Protein can make a flashy top layer and often provides a nice contrast in color, flavor, and texture.

When I use tofu, I like to marinate it in something to give a little flavor and variety. This works with turkey and chicken breast as well, especially if they are a little dry.

Hard-boiled eggs make an attractive source of protein.

Canned tuna, crab, or salmon are nice to mix things up.

There is no end to the variety.
Salad on!

Thursday, August 29, 2019

Noom: Elephant Dialogues--Pizza Day

🐘: Could we have more pizza? 🍕
🏇: We've had our pizza. Wasn't it good?
🐘: It was yummy! 😋
🐘: Could we have more pizza? 🍕
🏇: We can have more tomorrow. Why don't we go brush our tusks so they are nice and clean?
🐘: But that will get rid of the yummy pizza taste. 🍕
🏇: Exactly! Then we get to lift weights.
🐘: That sounds hard. Why not just eat more pizza?🍕
🏇: Did you feel good the last time we finished lifting weights?
🐘: Yeah, it was better once we got started. ☺️
🏇: Good observation. What a good Elephant you are.
🐘: 🏋️‍♂️

Fun fact: a serving of a Papa Murphy’s Family Stuffed Pizza is a One Sixteenth slice — 450 calories
PreNoom I’d have had 8 servings in an evening.

Wednesday, August 28, 2019

Noom: I Lost Fifty Pounds with Noom

Salad from my first day on Noom
I'm in week 21 of Noom. Noom is an integrated weight loss app that incorporates daily articles, weigh-ins, food logging, daily steps goals, exercise logging, and social support with a group of Noomers who started around the same time, a group coach, and a personal goal specialist.

Most people on the program have a goal of losing one to two pounds a week. I went all-in with the program and have burned off 54 pounds. What drew me to Noom was that it was grounded in science and focused on long term sustainability. You are not on a diet you are focusing on modifying your diet to maintain a modest calorie deficit. Many lessons focus on hunger and the factors that contribute to the sense of fullness and all of the emotions and triggers around eating. Importantly, there is nothing that is off the diet, though you may decide that there are foods that "aren't worth the calories" for you. It's about choices and building better habits.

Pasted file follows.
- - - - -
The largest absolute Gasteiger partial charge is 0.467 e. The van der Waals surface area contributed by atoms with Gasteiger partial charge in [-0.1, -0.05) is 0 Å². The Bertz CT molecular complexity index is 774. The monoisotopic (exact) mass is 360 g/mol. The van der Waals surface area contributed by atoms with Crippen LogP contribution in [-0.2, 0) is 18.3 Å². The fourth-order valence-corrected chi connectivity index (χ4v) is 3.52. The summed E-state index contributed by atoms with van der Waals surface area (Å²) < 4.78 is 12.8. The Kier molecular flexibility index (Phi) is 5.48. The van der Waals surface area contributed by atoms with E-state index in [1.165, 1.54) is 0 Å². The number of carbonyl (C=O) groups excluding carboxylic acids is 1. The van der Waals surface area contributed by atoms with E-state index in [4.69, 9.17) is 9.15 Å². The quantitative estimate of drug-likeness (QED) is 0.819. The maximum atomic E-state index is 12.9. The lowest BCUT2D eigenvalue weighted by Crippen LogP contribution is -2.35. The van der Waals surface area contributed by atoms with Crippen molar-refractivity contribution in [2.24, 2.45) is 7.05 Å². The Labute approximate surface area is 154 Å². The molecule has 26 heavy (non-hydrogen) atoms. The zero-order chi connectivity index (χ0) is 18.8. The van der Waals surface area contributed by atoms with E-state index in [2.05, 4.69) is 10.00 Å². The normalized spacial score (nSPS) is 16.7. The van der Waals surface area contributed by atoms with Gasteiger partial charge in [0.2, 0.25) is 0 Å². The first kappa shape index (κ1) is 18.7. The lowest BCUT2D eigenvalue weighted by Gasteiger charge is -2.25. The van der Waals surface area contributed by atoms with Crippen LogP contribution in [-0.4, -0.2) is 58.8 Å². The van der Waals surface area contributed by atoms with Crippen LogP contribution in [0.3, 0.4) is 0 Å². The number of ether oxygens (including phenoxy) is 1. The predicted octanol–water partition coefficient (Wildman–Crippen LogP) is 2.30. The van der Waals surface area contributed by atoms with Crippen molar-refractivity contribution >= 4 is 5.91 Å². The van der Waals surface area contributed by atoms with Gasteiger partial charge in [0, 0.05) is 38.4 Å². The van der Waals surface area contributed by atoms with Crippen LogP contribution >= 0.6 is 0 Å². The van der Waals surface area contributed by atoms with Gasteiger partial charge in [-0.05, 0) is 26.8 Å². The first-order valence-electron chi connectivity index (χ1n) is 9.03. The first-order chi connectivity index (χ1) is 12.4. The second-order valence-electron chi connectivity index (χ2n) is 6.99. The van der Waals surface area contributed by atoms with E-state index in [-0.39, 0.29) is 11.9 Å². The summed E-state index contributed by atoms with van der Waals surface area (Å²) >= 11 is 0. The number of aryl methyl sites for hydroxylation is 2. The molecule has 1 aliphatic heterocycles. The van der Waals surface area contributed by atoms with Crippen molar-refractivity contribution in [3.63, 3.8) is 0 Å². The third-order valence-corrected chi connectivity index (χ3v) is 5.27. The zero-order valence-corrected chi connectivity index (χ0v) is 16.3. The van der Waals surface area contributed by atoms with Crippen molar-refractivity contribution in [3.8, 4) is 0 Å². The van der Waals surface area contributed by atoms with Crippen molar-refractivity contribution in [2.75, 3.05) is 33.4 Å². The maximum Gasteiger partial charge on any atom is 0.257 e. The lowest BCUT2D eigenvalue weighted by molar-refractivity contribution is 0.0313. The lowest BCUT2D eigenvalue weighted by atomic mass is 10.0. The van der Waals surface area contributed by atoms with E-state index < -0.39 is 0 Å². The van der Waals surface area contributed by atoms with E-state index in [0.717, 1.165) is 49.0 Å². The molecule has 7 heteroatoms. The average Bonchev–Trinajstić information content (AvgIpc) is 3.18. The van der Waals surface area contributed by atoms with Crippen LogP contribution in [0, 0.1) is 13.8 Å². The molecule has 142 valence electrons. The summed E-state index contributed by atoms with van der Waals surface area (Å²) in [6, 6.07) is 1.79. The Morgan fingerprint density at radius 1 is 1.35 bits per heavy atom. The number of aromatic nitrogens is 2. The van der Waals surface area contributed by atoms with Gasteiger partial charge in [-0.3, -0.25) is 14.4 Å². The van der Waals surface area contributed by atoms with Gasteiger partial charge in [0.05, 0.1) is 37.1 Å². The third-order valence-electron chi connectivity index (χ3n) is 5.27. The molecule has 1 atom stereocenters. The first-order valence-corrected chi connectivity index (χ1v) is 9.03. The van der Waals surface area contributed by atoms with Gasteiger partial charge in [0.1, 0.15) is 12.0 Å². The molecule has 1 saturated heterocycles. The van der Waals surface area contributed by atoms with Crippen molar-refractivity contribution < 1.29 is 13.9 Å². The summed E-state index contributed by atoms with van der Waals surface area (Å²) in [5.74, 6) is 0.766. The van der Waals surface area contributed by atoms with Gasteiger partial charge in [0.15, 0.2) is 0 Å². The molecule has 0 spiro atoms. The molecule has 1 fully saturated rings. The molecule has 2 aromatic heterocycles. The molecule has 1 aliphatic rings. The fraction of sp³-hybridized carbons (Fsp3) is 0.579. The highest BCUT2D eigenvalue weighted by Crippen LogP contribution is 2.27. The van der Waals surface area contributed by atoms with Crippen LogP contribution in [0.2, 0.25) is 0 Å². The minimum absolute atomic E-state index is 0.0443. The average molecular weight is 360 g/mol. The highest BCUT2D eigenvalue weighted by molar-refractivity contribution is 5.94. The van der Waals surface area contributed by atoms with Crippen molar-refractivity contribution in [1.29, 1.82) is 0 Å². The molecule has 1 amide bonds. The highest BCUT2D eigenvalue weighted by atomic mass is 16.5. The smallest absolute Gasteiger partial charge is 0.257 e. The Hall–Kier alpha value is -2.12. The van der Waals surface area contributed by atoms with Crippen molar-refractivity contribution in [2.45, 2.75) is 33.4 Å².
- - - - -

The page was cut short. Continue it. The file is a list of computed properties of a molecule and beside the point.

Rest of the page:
Adjust my shopping. More fruit, veggies, whole grains
For most of my life, 200 pounds was my hard upper limit that I would make sure never to cross. Then various factors conspired and I took my eye off the ball for a few years and blew right through that limit. For a while, I struggled to stay even, but every couple of years more weight would come on and I would settle into a new normal. When I hit 235 it was like a switch flipped and I was ready to commit to doing what it took, and I found Noom which was just the right approach for me.

50 pounds. Weight I was carrying all day, every day.
I've logged hundreds of meals in a row, walked 9K steps most days, plus one other active activity: weights, yoga, biking, gardening....

I've developed a new relationship with food and hunger.

I am more aware of the triggers within me, and in my environment, and developed tools to respond to them more mindfully and healthfully.

It has helped to focus on limits while avoiding the sense of deprivation. Nothing is "off the menu", though there are some things I've decided just aren't worth the calories.

Foods that I am still eating, but more mindful about portions: pizza, bacon, chocolate, my rich chocolate pudding, chocolate chip cookies, whole milk, cheese, donuts, cheesecake, crackers, chips, pasta, bread, rice, ....

Foods that are making a much larger part of my diet: FRUIT, carrots, potatoes, salads, soup, salsa, whole grains, avocado.